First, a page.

The retaliation continued for months afterward. Just three months after the Lawrence raid, a party of Union soldiers invaded the James family farm, looking for information about the location of Quantrill’s camp. Jesse, who was just 15 years old at the time, was questioned, then horse-whipped when he refused to answer the soldiers’ questions. Dr. Samuel, who also denied knowing where the raider’s camp was located, was dragged from his house and was repeatedly hanged from a tree in the yard. Somehow, the doctor managed to survive the interrogation, but his mental state was so affected by the ordeal that he was placed in an asylum in St. Joseph. He remained there until his death in 1908.

After the war, refusing to surrender to the authorities they believed had oppressed them before and after the war, turned to the outlaw life. During his years as a bandit, Frank was involved in at least four robberies between 1868 and 1876 that resulted in the deaths of bank employees or citizens. The most famous incident was the disastrous Northfield, Minnesota, raid on September 7, 1876, that ended with the death or capture of most of the gang.

Five months after the killing of his brother Jesse in 1882, Frank James boarded a train to Jefferson City, Missouri, where he had an appointment with the governor in the state capitol. Placing his holster in Governor Crittenden's hands, he explained, “I have been hunted for twenty-one years, have literally lived in the saddle, have never known a day of perfect peace. It was one long, anxious, inexorable, eternal vigil.' He then ended his statement by saying, 'Governor, I haven't let another man touch my gun since 1861.”

Frank James in 1898
Accounts say that James surrendered with the understanding that he would not be extradited to Northfield, Minnesota. He was tried for only two of the robberies/murders – one in Gallatin, Missouri for the July 15, 1881 robbery of the Rock Island Line train at Winston, Missouri, in which the train engineer and a passenger were killed, and the other in Huntsville, Alabama for the March 11, 1881 robbery of a United States Army Corps of Engineers payroll at Muscle Shoals, Alabama. Among others, former Confederate General Joseph Orville Shelby testified on James' behalf in the Missouri trial. He was acquitted in both Missouri and Alabama. Missouri accepted legal jurisdiction over him for other charges, but they never came to trial. He was never extradited to Minnesota for his connection with the Northfield Raid.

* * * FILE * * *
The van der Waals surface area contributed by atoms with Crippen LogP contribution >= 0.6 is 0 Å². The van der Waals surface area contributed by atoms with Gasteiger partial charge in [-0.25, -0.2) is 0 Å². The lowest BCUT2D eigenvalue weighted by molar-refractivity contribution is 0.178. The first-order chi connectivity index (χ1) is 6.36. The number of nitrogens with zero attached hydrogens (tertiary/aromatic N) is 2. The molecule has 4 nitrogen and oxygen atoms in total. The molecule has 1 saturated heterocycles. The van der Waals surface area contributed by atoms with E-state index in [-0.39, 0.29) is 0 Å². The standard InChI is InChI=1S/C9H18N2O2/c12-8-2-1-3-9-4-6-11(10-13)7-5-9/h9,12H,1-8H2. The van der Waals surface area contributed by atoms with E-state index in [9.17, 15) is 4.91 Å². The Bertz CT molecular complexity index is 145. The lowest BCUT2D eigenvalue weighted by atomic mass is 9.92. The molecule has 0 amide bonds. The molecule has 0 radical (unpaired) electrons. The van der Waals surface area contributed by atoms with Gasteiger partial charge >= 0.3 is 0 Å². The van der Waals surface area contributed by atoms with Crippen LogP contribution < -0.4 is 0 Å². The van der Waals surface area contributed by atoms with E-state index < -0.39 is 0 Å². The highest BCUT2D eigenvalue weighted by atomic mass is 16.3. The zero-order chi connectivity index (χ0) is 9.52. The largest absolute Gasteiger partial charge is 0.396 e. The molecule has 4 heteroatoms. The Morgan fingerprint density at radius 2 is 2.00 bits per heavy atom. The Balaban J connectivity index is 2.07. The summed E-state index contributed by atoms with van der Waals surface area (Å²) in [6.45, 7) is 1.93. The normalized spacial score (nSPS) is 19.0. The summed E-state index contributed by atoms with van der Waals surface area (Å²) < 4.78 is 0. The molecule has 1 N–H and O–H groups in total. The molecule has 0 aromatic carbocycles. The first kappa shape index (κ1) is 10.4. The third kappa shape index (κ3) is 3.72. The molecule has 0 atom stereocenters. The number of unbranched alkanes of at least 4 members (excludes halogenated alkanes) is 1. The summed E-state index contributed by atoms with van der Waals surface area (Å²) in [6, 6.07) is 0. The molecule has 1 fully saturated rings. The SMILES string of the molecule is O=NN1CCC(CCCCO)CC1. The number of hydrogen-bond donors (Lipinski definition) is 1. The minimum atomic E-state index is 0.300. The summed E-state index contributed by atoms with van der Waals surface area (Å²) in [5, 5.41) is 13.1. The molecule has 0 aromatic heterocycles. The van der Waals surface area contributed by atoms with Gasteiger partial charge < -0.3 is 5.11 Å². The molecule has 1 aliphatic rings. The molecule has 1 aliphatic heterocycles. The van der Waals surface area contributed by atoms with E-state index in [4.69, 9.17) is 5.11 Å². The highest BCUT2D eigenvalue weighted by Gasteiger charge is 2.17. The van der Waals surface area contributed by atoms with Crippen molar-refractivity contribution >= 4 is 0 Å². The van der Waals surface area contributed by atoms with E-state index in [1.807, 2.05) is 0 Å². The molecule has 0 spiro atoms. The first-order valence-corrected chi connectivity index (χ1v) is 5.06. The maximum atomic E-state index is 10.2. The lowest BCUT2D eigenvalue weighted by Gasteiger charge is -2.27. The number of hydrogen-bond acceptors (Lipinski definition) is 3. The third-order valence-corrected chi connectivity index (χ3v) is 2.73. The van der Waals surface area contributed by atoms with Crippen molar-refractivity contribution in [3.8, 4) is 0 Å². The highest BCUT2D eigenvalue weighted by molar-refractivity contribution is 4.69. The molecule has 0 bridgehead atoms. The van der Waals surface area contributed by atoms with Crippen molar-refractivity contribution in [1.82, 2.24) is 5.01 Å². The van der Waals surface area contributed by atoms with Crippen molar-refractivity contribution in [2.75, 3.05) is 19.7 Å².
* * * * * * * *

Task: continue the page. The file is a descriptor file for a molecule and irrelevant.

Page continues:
Even in those days, the legend and affection for the James Brothers meant that Frank did little jail time for his crimes. After his surrender James was taken to Independence, Missouri, where he was held in jail three weeks, and later to Gallatin, where he remained in jail a year awaiting trial. Finally, James was acquitted and went to Oklahoma to live with his mother. He never was in the penitentiary and never was convicted of any of the charges against him.

In the last thirty years of his life, James worked a variety of jobs, including as a shoe salesman and then as a Burlesque theater ticket taker in St. Louis. One of the theater's spins to attract patrons was their use of the phrase "Come get your ticket punched by the legendary Frank James." He also served as an AT&T telegraph operator in St. Joseph, Missouri. James took up the lecture show and “Wild West” circuit, while residing in Sherman, Texas. In 1902, former Missourian Sam Hildreth, a leading thoroughbred horse trainer and owner, hired James as the betting commissioner at the Fair Grounds Race Track in New Orleans. He returned to the North Texas area where he was a shoe salesman at Sanger Brothers in Dallas.

In his final years, Frank eked out a living offering guided tours of the James family farm 
In his final years, James returned to the James Farm, giving tours for the sum of 25 cents. He died there on February 18, 1915. He was 72 years old and a largely forgotten figure that would only find fame much later, when interest in the old west became an American obsession.